OHIO — Clayton Telles let his creative juices flow over the WorldWide Web, but their current landed him in the principal’s office and, afterbeing suspended, at home for a school-sponsored vacation.
The senior at Otsego High School in Otsego created a Web site, OtsegoSucks.com,from his home computer in October. The site features a guest book, chatroom, satire of Otsego students and faculty, a “favorite Otsego teacher”poll and an “OtsegoSucks Store” offering T-shirts and mugs bearing “theofficial OtsegoSucks” logo. Principal Robert Nicholson suspended Tellesfor 10 days in late October after visiting the site upon the complaintof another student.
Under school policy, Telles appealed his 10-day suspension to schooldistrict authorities, but they upheld the punishment levied by Nicholson.Telles had the option to serve his suspension in a local juvenile detentioncenter, which would allow him to continue his schoolwork. He chose insteadto protest the suspension outright, missing 10-days of course work. Henow wants the suspension removed from his educational record.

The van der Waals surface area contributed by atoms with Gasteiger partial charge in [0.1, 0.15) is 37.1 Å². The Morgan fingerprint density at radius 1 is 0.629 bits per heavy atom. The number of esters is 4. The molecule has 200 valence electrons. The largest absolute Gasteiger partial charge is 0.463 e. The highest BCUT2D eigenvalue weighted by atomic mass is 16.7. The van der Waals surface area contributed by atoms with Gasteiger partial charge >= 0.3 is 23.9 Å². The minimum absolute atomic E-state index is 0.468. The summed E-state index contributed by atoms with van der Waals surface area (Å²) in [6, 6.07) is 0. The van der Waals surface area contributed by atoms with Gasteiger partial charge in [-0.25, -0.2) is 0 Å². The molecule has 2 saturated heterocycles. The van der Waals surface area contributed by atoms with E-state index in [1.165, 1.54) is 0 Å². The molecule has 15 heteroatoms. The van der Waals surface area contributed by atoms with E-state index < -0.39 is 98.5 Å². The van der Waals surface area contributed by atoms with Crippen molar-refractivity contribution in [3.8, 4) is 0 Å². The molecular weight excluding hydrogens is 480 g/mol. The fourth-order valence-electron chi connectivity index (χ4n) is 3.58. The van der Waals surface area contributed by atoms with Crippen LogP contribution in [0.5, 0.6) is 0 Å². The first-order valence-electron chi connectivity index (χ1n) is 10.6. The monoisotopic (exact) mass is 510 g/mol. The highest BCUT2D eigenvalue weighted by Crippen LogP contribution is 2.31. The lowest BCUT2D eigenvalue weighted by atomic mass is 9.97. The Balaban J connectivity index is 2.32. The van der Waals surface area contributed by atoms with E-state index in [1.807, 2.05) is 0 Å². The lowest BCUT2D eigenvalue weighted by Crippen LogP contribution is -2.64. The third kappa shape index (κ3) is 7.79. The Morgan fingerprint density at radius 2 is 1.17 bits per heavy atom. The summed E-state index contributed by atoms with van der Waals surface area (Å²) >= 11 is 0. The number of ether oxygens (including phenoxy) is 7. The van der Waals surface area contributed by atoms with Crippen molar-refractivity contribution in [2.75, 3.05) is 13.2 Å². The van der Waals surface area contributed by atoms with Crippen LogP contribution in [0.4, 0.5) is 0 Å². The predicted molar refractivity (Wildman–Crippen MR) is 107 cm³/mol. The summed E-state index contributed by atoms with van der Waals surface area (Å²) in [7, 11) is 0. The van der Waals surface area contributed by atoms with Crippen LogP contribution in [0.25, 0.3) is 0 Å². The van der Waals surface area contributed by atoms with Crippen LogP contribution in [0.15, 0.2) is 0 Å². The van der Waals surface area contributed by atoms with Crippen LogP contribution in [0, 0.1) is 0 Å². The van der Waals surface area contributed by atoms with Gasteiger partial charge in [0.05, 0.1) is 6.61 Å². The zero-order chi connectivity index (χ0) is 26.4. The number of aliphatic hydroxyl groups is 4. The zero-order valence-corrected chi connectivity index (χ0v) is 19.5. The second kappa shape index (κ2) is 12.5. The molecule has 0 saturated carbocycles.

Telles secured the services of attorney Jeffrey Helmick in November.As the Report went to press, Helmick was still in the early planningstages of the case and offered no comment on the specific direction ofthe matter.
Nicholson did not return phone calls to his office by the Report.
Despite Nicholson’s disapproval, OtesegoSucks.com is still up and running.
“The suspension has not made me make any significant changes to my site,even though they threatened to sue me if I left it up,” Telles said.
Telles said he explored libel law and applicable case law before hecreated the site.
“I did consider that I would get in trouble for it at school becausethey do not believe in freedom,” he said, “but I knew it was my right,protected by the Constitution, to have it.”